Albany police referred a 14-year-old freshman boy to the Linn County Juvenile Department Wednesday after he confessed to writing a bomb threat Tuesday at South Albany High School.
Lt. Casey Dorland of the Albany Police Department said the youth, whom he did not name, was referred to the Linn County Juvenile Department for disorderly conduct.
Principal Brent Belveal said the boy has been suspended pending an expulsion hearing.
The threat was found written inside a boys’ restroom stall just before classes were dismissed Tuesday. The threat indicated a bomb was to go off Wednesday.
“There is no indication that there was ever any attempt by the juvenile to carry out the threat, or that the juvenile was working in concert with anyone else,” Dorland said in a written statement.
Officers with the Albany Police Department searched the school and grounds Tuesday and Wednesday and concluded the threat wasn’t credible, according to Jim Haggart, executive assistant to the superintendent. School resource officers stood by Wednesday, but classes went on as usual.
Final exams for the semester were being given this week. Dorland said it sounded as though the boy hoped to miss the tests.
Finals went forward at South Albany as scheduled.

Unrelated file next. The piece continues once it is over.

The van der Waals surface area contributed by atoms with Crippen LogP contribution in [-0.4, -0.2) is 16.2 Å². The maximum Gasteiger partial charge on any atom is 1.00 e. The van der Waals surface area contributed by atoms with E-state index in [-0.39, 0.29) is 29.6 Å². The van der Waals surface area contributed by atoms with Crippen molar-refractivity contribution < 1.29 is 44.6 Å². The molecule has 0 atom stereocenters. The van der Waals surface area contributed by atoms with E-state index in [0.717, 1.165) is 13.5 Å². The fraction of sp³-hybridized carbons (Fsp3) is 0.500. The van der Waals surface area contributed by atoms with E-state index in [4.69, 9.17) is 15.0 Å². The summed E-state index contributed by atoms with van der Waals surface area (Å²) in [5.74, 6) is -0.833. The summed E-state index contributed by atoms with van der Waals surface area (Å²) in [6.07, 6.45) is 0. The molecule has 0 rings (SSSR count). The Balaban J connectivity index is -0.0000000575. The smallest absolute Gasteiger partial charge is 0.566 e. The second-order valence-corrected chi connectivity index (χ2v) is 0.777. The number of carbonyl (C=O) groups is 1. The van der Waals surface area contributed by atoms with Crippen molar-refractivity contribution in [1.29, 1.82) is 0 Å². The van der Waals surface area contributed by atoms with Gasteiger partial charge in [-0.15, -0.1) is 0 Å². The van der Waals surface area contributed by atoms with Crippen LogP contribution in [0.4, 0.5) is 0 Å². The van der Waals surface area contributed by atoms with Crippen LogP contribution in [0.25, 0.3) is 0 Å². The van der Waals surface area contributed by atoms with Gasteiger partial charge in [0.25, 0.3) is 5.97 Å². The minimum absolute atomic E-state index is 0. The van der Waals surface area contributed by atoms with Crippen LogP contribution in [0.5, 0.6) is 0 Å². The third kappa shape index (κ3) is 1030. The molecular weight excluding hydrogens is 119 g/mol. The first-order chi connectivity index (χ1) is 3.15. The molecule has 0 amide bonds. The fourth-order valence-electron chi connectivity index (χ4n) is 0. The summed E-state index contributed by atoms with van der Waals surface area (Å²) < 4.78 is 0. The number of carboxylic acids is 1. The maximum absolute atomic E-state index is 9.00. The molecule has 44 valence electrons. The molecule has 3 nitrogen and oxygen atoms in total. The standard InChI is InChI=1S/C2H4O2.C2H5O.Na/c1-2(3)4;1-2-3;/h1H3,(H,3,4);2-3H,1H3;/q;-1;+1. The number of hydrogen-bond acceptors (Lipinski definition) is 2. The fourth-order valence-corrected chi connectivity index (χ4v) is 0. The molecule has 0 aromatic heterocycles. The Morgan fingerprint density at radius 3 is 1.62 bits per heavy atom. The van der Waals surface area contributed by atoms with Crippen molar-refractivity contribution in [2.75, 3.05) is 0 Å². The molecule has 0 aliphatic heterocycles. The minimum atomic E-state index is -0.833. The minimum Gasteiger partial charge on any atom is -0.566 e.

Belveal said attendance actually was higher than usual for the last day of the school week. No classes are in session today or Friday to allow teachers at all Albany schools to compile grades.
“Parents and kids have been outstanding,” Belveal said in an email to the Democrat-Herald. “My kids are simply amazing and I believe they feel safe at South Albany.”
Belveal sent an email to South Albany parents Tuesday with a photograph of the message, asking for help in identifying the handwriting and the signature.
He said the photo wasn’t the key to finding the suspect, but the signature in particular did prompt some tips that helped lead educators in the right direction.
This is the second bomb threat at South Albany this school year. The previous one was on Oct. 14, also written in a restroom.
In that case, police arrested a sophomore at the school the following week on charges of disorderly conduct *, third-degree criminal mischief and third-degree theft, all misdemeanors. He was referred to the juvenile department and released to his family.
Dorland said many factors come into play in deciding how to charge someone even in similar situations, including the suspect’s past history and his or her level of cooperation.
In this week’s case, Dorland said: “He admitted to the offense and took ownership of it.”
* Editor's note: Previous versions of this story, including the October print version, gave incorrect information about the October misconduct charge. That has now been updated.